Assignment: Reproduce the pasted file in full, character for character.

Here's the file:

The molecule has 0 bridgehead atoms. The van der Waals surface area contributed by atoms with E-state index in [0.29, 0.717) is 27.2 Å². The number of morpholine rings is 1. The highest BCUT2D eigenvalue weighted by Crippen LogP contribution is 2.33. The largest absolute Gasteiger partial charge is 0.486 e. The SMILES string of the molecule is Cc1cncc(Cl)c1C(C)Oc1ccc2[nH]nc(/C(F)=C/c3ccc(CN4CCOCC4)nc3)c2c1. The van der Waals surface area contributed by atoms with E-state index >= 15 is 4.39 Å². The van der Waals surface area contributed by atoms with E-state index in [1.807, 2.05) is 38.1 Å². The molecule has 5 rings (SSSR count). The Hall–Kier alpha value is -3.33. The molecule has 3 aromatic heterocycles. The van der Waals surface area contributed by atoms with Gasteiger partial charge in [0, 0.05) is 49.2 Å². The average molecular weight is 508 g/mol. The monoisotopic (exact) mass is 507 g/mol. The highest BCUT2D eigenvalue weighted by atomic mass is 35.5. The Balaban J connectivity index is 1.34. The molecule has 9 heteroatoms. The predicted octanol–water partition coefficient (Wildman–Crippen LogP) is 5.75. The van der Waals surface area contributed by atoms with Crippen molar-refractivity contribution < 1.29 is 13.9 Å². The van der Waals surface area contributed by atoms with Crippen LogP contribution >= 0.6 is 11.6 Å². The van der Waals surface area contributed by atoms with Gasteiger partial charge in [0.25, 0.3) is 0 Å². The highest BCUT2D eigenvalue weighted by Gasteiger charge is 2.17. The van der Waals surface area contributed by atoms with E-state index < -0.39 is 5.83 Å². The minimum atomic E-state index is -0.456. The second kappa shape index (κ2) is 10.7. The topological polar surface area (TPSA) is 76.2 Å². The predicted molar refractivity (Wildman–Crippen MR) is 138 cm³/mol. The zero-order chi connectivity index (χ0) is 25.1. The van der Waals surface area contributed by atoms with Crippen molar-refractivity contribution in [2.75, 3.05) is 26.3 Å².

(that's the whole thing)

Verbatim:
The molecule has 0 bridgehead atoms. The van der Waals surface area contributed by atoms with E-state index in [0.29, 0.717) is 27.2 Å². The number of morpholine rings is 1. The highest BCUT2D eigenvalue weighted by Crippen LogP contribution is 2.33. The largest absolute Gasteiger partial charge is 0.486 e. The SMILES string of the molecule is Cc1cncc(Cl)c1C(C)Oc1ccc2[nH]nc(/C(F)=C/c3ccc(CN4CCOCC4)nc3)c2c1. The van der Waals surface area contributed by atoms with E-state index >= 15 is 4.39 Å². The van der Waals surface area contributed by atoms with E-state index in [1.807, 2.05) is 38.1 Å². The molecule has 5 rings (SSSR count). The Hall–Kier alpha value is -3.33. The molecule has 3 aromatic heterocycles. The van der Waals surface area contributed by atoms with Gasteiger partial charge in [0, 0.05) is 49.2 Å². The average molecular weight is 508 g/mol. The monoisotopic (exact) mass is 507 g/mol. The highest BCUT2D eigenvalue weighted by atomic mass is 35.5. The Balaban J connectivity index is 1.34. The molecule has 9 heteroatoms. The predicted octanol–water partition coefficient (Wildman–Crippen LogP) is 5.75. The van der Waals surface area contributed by atoms with Crippen molar-refractivity contribution < 1.29 is 13.9 Å². The van der Waals surface area contributed by atoms with Crippen LogP contribution >= 0.6 is 11.6 Å². The van der Waals surface area contributed by atoms with Gasteiger partial charge in [0.25, 0.3) is 0 Å². The highest BCUT2D eigenvalue weighted by Gasteiger charge is 2.17. The van der Waals surface area contributed by atoms with E-state index < -0.39 is 5.83 Å². The minimum atomic E-state index is -0.456. The second kappa shape index (κ2) is 10.7. The topological polar surface area (TPSA) is 76.2 Å². The predicted molar refractivity (Wildman–Crippen MR) is 138 cm³/mol. The zero-order chi connectivity index (χ0) is 25.1. The van der Waals surface area contributed by atoms with Crippen molar-refractivity contribution in [2.75, 3.05) is 26.3 Å².